Figure 2 shows simulated B1+ and SAR values. For the passively fed meander dipole antenna, the simulated B1+ field of a single element is essentially identical to that of the directly fed at depths greater than a few centimetres while the max SAR10g is reduced by 37%. In the simulated eight channel array, Figure 2, again there is almost no difference in B1+ field in the prostate region produced by directly and passively fed meander dipole arrays. Figure 3 also shows the in-vivo measured B1+ map using the DREAM sequence. The B1+ in the prostate region was around 15% lower for the passively fed dipole array, but the simulated max SAR10g was 44% lower for the passively fed dipole array, meaning that overall there is an increase in the SAR efficiency by 15% for the passively fed array. The SNR of the images in the prostate region was very similar for both configurations.


The main attribute of passive feed networks in general are that they provide partial shielding of the conservative electric field in a driven device. In this particular case the conservative electric field is produced by scalar potential along the dipole conductor. Figures 2 and 3 show that the shielding of the conservative electric field significantly lowers SAR while the B1+ field distribution is not significantly affected.


This abstract has compared direct and passive feeding of single dipole elements as well as in array configuration for high field MRI applications. We have proposed a simple and general way of improving the performance, in terms of B1+per square root max SAR10g of dipole type transmit elements.


This work was funded by ERC NOMA-MRI 670629


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  3. Raaijmakers AJ, Italiaander M, Voogt IJ, Luijten PR, Hoogduin JM, Klomp DW, Van den Berg CA. The fractionated dipole antenna: A new antenna for body imaging at 7 tesla. Magn Reson Med. 2016;75:1366–1374.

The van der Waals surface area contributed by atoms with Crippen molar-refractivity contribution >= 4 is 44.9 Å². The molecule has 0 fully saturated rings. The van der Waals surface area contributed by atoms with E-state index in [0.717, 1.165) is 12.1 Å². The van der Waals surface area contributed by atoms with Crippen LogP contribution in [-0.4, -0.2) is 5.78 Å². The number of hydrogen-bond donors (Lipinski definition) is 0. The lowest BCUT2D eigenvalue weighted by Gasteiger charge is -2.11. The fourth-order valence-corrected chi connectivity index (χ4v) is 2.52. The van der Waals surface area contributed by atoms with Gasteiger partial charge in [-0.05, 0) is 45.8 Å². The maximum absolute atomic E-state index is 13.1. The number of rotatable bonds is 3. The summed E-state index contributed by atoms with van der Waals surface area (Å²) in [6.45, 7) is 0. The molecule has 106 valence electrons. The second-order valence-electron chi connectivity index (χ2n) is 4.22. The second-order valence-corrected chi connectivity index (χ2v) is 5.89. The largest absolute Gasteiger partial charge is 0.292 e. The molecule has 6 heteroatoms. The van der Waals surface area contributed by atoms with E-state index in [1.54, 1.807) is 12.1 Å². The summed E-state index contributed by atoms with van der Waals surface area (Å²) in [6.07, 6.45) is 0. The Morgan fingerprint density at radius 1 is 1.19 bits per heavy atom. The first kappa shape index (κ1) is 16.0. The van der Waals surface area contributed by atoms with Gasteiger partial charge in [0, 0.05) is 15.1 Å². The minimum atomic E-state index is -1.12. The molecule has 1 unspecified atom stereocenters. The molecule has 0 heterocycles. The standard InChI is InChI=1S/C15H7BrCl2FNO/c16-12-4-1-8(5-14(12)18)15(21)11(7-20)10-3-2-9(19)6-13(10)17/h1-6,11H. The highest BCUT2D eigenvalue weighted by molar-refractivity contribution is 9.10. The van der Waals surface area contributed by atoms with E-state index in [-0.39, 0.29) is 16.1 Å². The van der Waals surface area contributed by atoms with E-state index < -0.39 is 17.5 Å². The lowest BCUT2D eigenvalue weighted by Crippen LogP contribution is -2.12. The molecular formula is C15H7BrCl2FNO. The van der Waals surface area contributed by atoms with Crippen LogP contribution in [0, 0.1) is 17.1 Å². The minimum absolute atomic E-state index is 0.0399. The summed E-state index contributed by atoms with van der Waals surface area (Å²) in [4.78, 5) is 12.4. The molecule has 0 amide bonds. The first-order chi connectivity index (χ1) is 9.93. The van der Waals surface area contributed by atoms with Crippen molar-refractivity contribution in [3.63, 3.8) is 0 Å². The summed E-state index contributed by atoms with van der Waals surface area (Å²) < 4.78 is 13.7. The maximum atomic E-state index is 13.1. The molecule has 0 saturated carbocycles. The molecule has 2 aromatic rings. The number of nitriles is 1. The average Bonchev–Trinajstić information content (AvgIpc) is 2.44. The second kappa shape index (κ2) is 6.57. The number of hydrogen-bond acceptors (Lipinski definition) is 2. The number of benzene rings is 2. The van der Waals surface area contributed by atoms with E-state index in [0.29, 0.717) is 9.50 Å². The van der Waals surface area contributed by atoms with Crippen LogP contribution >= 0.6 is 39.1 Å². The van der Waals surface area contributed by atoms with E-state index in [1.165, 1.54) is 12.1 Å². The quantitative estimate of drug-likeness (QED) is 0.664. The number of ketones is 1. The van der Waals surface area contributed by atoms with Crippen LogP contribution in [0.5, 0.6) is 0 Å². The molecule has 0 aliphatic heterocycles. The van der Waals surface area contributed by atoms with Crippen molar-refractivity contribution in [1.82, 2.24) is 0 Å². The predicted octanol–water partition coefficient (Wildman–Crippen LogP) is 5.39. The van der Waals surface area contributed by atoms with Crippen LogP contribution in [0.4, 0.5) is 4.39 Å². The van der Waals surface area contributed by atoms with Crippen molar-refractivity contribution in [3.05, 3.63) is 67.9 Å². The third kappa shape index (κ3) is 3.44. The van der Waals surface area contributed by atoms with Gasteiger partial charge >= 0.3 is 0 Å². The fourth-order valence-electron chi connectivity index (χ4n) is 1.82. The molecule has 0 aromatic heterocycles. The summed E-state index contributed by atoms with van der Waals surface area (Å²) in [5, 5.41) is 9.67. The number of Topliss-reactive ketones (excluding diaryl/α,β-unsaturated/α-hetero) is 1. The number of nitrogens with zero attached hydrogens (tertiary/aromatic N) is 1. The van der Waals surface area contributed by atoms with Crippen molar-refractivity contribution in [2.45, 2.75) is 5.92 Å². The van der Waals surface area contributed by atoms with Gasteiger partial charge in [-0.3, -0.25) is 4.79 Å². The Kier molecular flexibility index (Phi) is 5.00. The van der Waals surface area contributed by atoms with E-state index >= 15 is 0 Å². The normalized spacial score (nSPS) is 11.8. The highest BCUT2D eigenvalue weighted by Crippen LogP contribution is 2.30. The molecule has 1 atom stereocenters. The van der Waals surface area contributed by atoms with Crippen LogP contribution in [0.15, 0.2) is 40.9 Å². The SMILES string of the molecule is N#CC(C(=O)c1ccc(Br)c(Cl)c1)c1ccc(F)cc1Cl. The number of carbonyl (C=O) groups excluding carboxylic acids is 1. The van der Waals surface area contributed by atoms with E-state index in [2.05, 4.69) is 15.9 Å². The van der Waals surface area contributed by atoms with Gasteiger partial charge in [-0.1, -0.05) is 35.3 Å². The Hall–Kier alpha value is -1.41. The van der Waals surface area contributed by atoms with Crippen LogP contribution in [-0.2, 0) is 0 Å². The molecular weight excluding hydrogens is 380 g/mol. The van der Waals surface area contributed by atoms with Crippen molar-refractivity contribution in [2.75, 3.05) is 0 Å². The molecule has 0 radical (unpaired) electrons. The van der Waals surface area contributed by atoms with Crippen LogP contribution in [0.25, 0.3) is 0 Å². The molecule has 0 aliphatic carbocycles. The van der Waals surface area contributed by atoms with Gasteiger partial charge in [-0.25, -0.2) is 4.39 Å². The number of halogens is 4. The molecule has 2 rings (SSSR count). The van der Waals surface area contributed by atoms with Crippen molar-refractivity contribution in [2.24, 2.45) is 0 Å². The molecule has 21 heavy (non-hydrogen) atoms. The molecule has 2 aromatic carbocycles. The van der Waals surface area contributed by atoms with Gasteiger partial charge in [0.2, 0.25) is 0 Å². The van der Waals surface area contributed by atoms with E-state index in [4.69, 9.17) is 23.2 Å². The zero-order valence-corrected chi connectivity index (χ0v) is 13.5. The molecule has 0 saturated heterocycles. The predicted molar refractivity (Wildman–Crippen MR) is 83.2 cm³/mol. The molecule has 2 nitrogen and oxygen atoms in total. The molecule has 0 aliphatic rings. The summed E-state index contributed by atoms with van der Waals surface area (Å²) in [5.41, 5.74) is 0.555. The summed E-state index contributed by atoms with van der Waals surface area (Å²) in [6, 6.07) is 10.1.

4. Zivkovic I, O’Reilly T, Brink W, Webb A. Design of a passive feed network to increase the transmit efficiency of dipoles at 7T. 2018; Joint Annual Meeting ISMRM-ESMRMB 2018, Paris, France. Proc ISMRM #4434


Figure 1. Photos and geometry of the fabricated directly and passively fed meander dipole antennas

Figure 2. Simulated B1+ maps of directly and passively fed single meander dipoles on a phantom (left). Simulated max SAR10g of directly and passively fed single meander dipoles on a phantom (right, image dimensions are not scaled).

Figure 3. (left) Simulated phase shimmed B1+efficiencies (shimmed for maximum signal in the prostate and normalised to 8 W of accepted power) of the two eight channel arrays containing directly and passively fed meander dipole elements. (centre) In-vivo measured B1+maps. (right) Simulated max SAR10g (normalised to 8 W of accepted power) of the two eight channel arrays.

Figure 4. In-vivo TSE prostate images acquired from a healthy volunteer at 7T made with eight channel body array of directly fed meander dipoles (left) and array of passively fed meander dipoles (right). Phase-based RF shimming was performed to maximize the B1+ amplitude in the prostate. Zoomed-in images of the prostate are shown below.

Proc. Intl. Soc. Mag. Reson. Med. 27 (2019)